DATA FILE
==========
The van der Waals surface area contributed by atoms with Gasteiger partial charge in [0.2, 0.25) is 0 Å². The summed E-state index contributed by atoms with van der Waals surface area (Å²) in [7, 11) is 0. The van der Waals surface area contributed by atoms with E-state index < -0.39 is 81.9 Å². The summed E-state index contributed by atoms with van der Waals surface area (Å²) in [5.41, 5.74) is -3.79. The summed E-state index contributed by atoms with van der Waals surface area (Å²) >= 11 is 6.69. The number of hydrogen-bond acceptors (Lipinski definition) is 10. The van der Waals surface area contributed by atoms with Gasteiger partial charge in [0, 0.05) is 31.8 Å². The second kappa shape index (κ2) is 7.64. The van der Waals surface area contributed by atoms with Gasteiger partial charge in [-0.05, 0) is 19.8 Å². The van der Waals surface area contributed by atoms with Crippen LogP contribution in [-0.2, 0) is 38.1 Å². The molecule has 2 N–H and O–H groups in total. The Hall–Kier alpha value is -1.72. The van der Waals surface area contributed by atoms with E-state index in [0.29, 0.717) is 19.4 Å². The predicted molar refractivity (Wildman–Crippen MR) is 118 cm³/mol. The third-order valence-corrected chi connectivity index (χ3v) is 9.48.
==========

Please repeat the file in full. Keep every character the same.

The van der Waals surface area contributed by atoms with Gasteiger partial charge in [0.2, 0.25) is 0 Å². The summed E-state index contributed by atoms with van der Waals surface area (Å²) in [7, 11) is 0. The van der Waals surface area contributed by atoms with E-state index < -0.39 is 81.9 Å². The summed E-state index contributed by atoms with van der Waals surface area (Å²) in [5.41, 5.74) is -3.79. The summed E-state index contributed by atoms with van der Waals surface area (Å²) >= 11 is 6.69. The number of hydrogen-bond acceptors (Lipinski definition) is 10. The van der Waals surface area contributed by atoms with Gasteiger partial charge in [0, 0.05) is 31.8 Å². The second kappa shape index (κ2) is 7.64. The van der Waals surface area contributed by atoms with Gasteiger partial charge in [-0.05, 0) is 19.8 Å². The van der Waals surface area contributed by atoms with Crippen LogP contribution in [-0.2, 0) is 38.1 Å². The molecule has 2 N–H and O–H groups in total. The Hall–Kier alpha value is -1.72. The van der Waals surface area contributed by atoms with E-state index in [0.29, 0.717) is 19.4 Å². The predicted molar refractivity (Wildman–Crippen MR) is 118 cm³/mol. The third-order valence-corrected chi connectivity index (χ3v) is 9.48.